Waste Management

Federal and territorial government departments, Inuvialuit organizations, and other stakeholders have expressed concerns with respect to waste management in both the offshore and onshore Inuvialuit Settlement Region. Improper treatment and disposal of waste from oil and gas activities can have environmental and socio-economic consequences that can contribute to cumulative effects of oil and gas activities in a region.  Existing waste management infrastructure and disposal opportunities in the region do not meet current industrial needs and future development activities will exacerbate this problem.  As oil and gas exploration and development activities are expected to increase in the Beaufort region in the coming years, it is critical that waste management issues be addressed as soon as possible to avoid delays in regulatory and environmental assessment processes.

Industrial activities (predominately oil and gas industry-related) in the Beaufort region generate various waste streams in substantial quantities, which are different from, but additional to, existing municipal sources of waste. However, overall coordination of treatment and disposal of waste is lacking and there is currently no integrated regional approach to waste management for either the industrial or municipal sectors. Reliance on municipal infrastructure for the disposal of materials from industrial sources is not a reasonable solution to waste management issues from the oil and gas sector, as municipal facilities are not designed, managed, or licensed to accommodate industrial waste streams. As a result of these issues, determining appropriate approaches to management of waste often represents one of the most controversial and time-consuming aspects of environmental assessment and regulatory reviews. Waste management issues may be dealt with more efficiently and effectively through the development of regional approaches, including the development of Regional Waste Management Strategies.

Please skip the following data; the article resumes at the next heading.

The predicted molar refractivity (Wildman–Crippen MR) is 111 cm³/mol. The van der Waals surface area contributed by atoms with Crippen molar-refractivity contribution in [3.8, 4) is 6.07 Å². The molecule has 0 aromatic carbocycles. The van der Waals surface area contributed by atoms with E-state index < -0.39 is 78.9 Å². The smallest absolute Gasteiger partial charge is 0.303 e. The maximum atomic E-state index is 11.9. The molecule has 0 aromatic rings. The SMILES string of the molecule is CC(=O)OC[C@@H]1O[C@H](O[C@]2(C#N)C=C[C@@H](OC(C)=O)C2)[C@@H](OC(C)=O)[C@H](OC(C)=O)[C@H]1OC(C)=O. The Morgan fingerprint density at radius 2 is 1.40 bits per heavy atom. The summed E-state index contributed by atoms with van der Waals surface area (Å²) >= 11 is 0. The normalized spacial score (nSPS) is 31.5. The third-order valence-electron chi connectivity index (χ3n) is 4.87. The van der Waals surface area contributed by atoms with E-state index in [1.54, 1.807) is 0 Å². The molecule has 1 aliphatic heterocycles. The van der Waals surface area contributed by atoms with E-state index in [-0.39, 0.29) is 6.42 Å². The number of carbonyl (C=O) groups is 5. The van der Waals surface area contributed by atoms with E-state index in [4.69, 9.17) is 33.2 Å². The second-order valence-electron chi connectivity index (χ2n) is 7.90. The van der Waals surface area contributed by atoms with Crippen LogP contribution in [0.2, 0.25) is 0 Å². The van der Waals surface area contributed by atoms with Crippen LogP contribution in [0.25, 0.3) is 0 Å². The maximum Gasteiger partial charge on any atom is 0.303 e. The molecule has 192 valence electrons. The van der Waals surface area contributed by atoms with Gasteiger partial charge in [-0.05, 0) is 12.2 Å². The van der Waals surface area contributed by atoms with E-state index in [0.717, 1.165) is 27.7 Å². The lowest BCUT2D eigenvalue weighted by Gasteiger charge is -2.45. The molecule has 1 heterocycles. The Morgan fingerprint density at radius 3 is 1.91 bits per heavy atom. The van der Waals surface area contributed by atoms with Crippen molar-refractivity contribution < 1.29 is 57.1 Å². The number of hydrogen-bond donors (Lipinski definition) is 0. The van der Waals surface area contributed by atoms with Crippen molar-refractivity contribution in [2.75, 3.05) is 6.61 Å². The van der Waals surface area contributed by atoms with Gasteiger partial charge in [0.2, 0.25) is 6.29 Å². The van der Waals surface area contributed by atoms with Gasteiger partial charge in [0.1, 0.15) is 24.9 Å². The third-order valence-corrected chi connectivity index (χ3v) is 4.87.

The ultimate goal of the BREA Waste Management Working Group is to facilitate the development of a Regional Waste Management Strategy for the Inuvialuit Settlement Region. The Strategy would clearly map out regulatory requirements and jurisdiction; identify gaps; fully characterize current problems in waste management, and present options for their resolution; provide guidance on best practices; and determine requirements for new or improved waste management processes including the identification of regional economic opportunities in the area of waste management. The Regional Waste Management Strategy will be of significant utility and value to regulators, industry, co-management and environmental assessment and review boards, and other stakeholders. It will serve to expedite the environmental assessment and regulatory review and decision making processes. Additionally, a Regional Waste Management Strategy for the Beaufort region would serve as a model for development of strategies in other regions of the Northwest Territories facing similar issues (e.g. Sahtu region).